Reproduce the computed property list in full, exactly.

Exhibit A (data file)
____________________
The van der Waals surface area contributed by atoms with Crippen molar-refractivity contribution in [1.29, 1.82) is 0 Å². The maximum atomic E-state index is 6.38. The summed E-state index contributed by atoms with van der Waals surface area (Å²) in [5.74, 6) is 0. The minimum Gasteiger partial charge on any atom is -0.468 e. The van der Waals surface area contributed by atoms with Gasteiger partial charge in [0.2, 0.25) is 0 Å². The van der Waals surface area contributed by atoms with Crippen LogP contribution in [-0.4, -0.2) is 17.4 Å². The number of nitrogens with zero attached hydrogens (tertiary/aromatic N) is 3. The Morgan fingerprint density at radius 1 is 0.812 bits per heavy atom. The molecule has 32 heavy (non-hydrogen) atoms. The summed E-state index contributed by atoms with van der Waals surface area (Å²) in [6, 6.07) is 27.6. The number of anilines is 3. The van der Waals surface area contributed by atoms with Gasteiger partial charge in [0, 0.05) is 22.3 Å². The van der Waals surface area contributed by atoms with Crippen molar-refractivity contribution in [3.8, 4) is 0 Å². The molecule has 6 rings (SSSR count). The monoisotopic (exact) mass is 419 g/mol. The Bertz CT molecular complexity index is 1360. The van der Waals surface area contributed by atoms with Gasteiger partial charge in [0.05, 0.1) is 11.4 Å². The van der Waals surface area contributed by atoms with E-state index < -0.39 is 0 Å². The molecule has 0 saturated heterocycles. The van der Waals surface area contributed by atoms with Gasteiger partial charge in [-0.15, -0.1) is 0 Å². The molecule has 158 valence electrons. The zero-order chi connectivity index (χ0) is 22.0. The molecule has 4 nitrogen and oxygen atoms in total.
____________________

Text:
The van der Waals surface area contributed by atoms with Crippen molar-refractivity contribution in [1.29, 1.82) is 0 Å². The maximum atomic E-state index is 6.38. The summed E-state index contributed by atoms with van der Waals surface area (Å²) in [5.74, 6) is 0. The minimum Gasteiger partial charge on any atom is -0.468 e. The van der Waals surface area contributed by atoms with Gasteiger partial charge in [0.2, 0.25) is 0 Å². The van der Waals surface area contributed by atoms with Crippen LogP contribution in [-0.4, -0.2) is 17.4 Å². The number of nitrogens with zero attached hydrogens (tertiary/aromatic N) is 3. The Morgan fingerprint density at radius 1 is 0.812 bits per heavy atom. The molecule has 32 heavy (non-hydrogen) atoms. The summed E-state index contributed by atoms with van der Waals surface area (Å²) in [6, 6.07) is 27.6. The number of anilines is 3. The van der Waals surface area contributed by atoms with Gasteiger partial charge in [0, 0.05) is 22.3 Å². The van der Waals surface area contributed by atoms with Crippen molar-refractivity contribution in [3.8, 4) is 0 Å². The molecule has 6 rings (SSSR count). The monoisotopic (exact) mass is 419 g/mol. The Bertz CT molecular complexity index is 1360. The van der Waals surface area contributed by atoms with Gasteiger partial charge in [0.05, 0.1) is 11.4 Å². The van der Waals surface area contributed by atoms with E-state index < -0.39 is 0 Å². The molecule has 0 saturated heterocycles. The van der Waals surface area contributed by atoms with Gasteiger partial charge in [-0.15, -0.1) is 0 Å². The molecule has 158 valence electrons. The zero-order chi connectivity index (χ0) is 22.0. The molecule has 4 nitrogen and oxygen atoms in total.